The Parks of Santa Marta
It’s evening in the Parque de los Novios / Parque Santander in Santa Marta’s historical district. The heat and humidity have subsided considerably, making jeans bearable to those strolling about. In the distance you can hear the motorcycles, cabs, and buses blaring at each other on 4th and 5th avenues up the street, but it is does not seem to bother couples sitting on benches, making it easy to see why the park is named after boyfriends and girlfriends. In the center of the park is a prominent statue of Francisco de Paula Santander, who was acting President of Gran Colombia between 1819 and 1826 and was known as “The Man of the Laws”. Aside from the ground lights portraying President Santander’s statue, the park’s lighting provides an intimate and private setting for all to enjoy.
As dusk settles in, the air carries the delicious smells of all the delicacies Parque de los Novios has to offer. In the northwest corner of the park is one of Santa Marta’s gourmet restaurants, Donde Chucho, specializing in Colombian seafood. Moving to the northeast corner of the park is Radio Burger. It sits in the building where Santa Marta’s first radio station was in the 1930’s, providing explanation to the decorative old radios and records adorning the walls. The building also had an open air stage facing out to the park for the public to enjoy comedians. Just as it was in the past, the present features all types of street performers entertaining diners, the park’s couples, and pedestrians alike. Moving from the northeast to the southeast, you are presented with no shortage of options. There is the Café Bar Parque de los Novios, the Greek style restaurant Ouzo, Hemmingway restaurant and bar, among others. On the southern side of the park is the back of the Palacio de Justicia.
Northbound along 3rd avenue towards Parque Simon Bolivar from Parque de los Novios provides visitors with no shortage of additional dining options and night life. Exiting the avenue onto 15th street, the city opens up to Parque Simon Bolivar. The park is much larger than Parque de los Novios and doesn’t have the intimate qualities. That isn’t to say it doesn’t have its charms, as it is host to a beautiful statue of Simon Bolivar, commemorating where he lived his last days. Around the park also can be found the Mayor’s House and other administrative buildings. As some people lounge about, others take part in impromptu Zumba classes, providing the park with energetic music. The park also has beautiful floral arrangements.
A Walk along First Avenue
Heading west out of Parque Simon Bolivar before the Caribbean Sea is 1st avenue. First avenue is a one way street running north to south. Across the street from Parque Simon Bolivar is a statue of Santa Marta, Rodrigo de Bastidas. He founded the city in 1525, making Santa Marta the first city founded by Spanish conquistadors in Latin America. North of the statue lies the Port of Santa Marta populated with Maersk shipping containers. South of Parque Simon Bolivar and east across 1st avenue from the statue of Rodrigo de Bastidas is one of Santa Marta’s more modern commercial structures, the Centro Comercial Tesoro del Mar shopping mall. The mall is comprised of chic restaurants, stylish clothing stores, and a casino.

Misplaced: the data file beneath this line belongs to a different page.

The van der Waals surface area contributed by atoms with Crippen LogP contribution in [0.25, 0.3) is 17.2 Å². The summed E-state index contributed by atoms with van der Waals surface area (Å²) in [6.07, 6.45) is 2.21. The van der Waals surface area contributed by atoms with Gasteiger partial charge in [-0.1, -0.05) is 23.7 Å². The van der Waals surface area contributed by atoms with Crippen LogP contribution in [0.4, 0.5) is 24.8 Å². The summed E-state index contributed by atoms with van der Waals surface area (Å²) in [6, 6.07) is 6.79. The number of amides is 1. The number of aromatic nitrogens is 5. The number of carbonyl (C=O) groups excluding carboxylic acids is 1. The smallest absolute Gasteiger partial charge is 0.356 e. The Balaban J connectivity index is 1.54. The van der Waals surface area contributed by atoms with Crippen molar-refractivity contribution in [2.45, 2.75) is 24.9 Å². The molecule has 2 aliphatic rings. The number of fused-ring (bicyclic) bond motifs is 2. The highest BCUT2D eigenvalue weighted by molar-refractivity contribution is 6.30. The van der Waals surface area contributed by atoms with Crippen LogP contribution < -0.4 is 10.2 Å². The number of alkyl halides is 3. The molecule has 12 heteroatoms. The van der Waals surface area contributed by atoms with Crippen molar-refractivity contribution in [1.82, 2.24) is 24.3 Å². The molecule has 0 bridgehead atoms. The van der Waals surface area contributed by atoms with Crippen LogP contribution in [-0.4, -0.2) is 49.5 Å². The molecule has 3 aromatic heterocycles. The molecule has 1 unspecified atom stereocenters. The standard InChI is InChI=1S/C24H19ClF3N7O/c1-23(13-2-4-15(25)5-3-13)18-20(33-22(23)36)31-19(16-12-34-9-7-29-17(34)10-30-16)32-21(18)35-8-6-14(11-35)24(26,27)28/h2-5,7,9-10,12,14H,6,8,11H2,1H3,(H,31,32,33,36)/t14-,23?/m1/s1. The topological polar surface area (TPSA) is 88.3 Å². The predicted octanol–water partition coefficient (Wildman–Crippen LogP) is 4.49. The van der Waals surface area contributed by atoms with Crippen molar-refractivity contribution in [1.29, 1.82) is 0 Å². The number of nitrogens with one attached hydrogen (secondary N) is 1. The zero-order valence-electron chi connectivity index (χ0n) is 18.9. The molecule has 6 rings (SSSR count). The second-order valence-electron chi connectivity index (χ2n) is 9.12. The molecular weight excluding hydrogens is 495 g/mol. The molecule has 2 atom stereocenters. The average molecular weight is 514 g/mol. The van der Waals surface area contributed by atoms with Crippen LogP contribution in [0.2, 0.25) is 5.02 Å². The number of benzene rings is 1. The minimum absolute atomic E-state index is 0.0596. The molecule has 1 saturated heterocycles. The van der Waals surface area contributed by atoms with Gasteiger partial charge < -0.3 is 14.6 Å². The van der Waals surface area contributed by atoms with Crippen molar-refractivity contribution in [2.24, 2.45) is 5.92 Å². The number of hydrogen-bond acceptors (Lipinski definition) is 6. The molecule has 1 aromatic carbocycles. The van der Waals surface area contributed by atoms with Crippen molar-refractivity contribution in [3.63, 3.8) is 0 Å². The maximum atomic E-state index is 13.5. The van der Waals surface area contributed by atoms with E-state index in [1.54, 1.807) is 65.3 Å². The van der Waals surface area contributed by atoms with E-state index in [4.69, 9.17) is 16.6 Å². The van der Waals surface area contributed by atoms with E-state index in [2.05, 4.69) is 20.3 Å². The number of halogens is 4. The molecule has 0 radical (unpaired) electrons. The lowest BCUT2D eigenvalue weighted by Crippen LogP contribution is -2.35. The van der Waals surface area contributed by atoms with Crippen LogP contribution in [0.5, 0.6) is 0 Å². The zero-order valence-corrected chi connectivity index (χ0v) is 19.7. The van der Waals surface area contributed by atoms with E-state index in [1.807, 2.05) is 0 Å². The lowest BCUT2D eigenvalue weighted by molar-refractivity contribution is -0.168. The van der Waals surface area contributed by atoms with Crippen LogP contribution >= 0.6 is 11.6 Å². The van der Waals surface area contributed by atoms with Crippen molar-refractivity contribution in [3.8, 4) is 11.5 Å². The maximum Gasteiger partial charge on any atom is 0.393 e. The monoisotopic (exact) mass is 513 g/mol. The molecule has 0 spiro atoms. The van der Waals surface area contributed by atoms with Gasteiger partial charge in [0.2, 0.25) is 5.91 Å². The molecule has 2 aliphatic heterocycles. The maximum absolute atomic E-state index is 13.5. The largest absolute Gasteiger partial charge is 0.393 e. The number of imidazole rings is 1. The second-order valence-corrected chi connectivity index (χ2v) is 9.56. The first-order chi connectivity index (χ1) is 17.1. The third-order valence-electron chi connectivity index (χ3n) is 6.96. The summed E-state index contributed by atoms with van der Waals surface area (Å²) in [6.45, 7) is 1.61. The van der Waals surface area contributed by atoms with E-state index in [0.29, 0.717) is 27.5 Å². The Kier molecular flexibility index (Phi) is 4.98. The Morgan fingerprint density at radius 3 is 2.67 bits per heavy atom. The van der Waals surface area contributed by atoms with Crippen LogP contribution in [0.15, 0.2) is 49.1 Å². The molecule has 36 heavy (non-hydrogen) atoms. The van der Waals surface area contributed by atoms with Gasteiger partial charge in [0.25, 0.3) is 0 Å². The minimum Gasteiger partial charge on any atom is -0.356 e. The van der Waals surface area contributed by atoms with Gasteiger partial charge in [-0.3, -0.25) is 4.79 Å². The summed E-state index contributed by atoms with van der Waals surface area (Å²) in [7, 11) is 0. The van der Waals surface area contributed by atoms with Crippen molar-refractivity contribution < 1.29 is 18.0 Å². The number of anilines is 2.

As one walks with traffic southbound adjacent to the sea, there is no shortage of street vendors trying to sell their range of goods that include local indigenous crafts, juices, beers, snacks, ice cream, shoe shine services, and tourist trips to Parque Tayrona and other locales outside the city. This wide walkway is also made up of statues commemorating the Arhuako, Kogui, Tayrona, and other indigenous populations. The larger than life statues prove popular to tourists as they take turns posing for pictures. On the east side of 1st avenue in between various restaurants and craft stores is the Governor’s House of the Department of Magdalena. Locals eye it as they pass by, wondering who will win the seat of governance on Sunday, October 25th when the country votes in congressional, gubernatorial, and municipal elections.
The Governor’s House flanked by statues commemorating the Arhuako, Kogui, Tayrona, and other indigenous populations
Further south along first avenue the wide walkway with the statues commemorating the native populations gives way to a narrower sidewalk. The sidewalk now borders the local beach in Santa Marta, where bathers of all ages are enjoying the water. Kids in uniform practice fútbol as their coaches watch for technique, while fishermen return for the day. Jutting out into the sea is one of the docks for the Santa Marta Marina. In addition to housing the yachts, there is a two story building made up of various restaurants and bars. The views from the marina are spectacular in all directions, with views of the port to the north, Santa Marta’s seafront to the east, condominiums and restaurants to the south, and the sea to the west. As is the case with most places in Santa Marta and its surrounding villages, it is best to enjoy the marina at sunset.